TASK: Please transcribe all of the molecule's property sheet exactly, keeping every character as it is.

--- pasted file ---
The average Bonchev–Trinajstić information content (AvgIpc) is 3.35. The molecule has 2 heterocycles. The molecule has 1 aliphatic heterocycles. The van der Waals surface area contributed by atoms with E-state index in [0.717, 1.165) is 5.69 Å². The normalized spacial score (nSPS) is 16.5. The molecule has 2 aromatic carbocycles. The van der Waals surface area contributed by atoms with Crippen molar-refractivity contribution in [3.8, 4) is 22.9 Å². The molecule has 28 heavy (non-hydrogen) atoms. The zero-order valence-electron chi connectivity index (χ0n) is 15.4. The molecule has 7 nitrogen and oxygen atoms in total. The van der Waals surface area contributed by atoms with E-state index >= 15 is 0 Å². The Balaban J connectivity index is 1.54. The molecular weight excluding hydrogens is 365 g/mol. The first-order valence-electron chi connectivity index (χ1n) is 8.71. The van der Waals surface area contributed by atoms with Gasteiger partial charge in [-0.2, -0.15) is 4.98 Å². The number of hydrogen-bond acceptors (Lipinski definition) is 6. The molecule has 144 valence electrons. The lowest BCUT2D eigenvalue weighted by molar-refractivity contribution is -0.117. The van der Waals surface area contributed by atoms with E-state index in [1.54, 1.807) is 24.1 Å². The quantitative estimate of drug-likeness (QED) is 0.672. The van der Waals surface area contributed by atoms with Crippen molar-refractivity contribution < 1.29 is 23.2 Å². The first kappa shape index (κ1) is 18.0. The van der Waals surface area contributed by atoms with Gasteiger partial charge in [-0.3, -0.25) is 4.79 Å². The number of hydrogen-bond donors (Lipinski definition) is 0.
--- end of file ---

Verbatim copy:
The average Bonchev–Trinajstić information content (AvgIpc) is 3.35. The molecule has 2 heterocycles. The molecule has 1 aliphatic heterocycles. The van der Waals surface area contributed by atoms with E-state index in [0.717, 1.165) is 5.69 Å². The normalized spacial score (nSPS) is 16.5. The molecule has 2 aromatic carbocycles. The van der Waals surface area contributed by atoms with Crippen molar-refractivity contribution in [3.8, 4) is 22.9 Å². The molecule has 28 heavy (non-hydrogen) atoms. The zero-order valence-electron chi connectivity index (χ0n) is 15.4. The molecule has 7 nitrogen and oxygen atoms in total. The van der Waals surface area contributed by atoms with E-state index >= 15 is 0 Å². The Balaban J connectivity index is 1.54. The molecular weight excluding hydrogens is 365 g/mol. The first-order valence-electron chi connectivity index (χ1n) is 8.71. The van der Waals surface area contributed by atoms with Gasteiger partial charge in [-0.2, -0.15) is 4.98 Å². The number of hydrogen-bond acceptors (Lipinski definition) is 6. The molecule has 144 valence electrons. The lowest BCUT2D eigenvalue weighted by molar-refractivity contribution is -0.117. The van der Waals surface area contributed by atoms with E-state index in [1.54, 1.807) is 24.1 Å². The quantitative estimate of drug-likeness (QED) is 0.672. The van der Waals surface area contributed by atoms with Crippen molar-refractivity contribution < 1.29 is 23.2 Å². The first kappa shape index (κ1) is 18.0. The van der Waals surface area contributed by atoms with Gasteiger partial charge in [-0.3, -0.25) is 4.79 Å². The number of hydrogen-bond donors (Lipinski definition) is 0.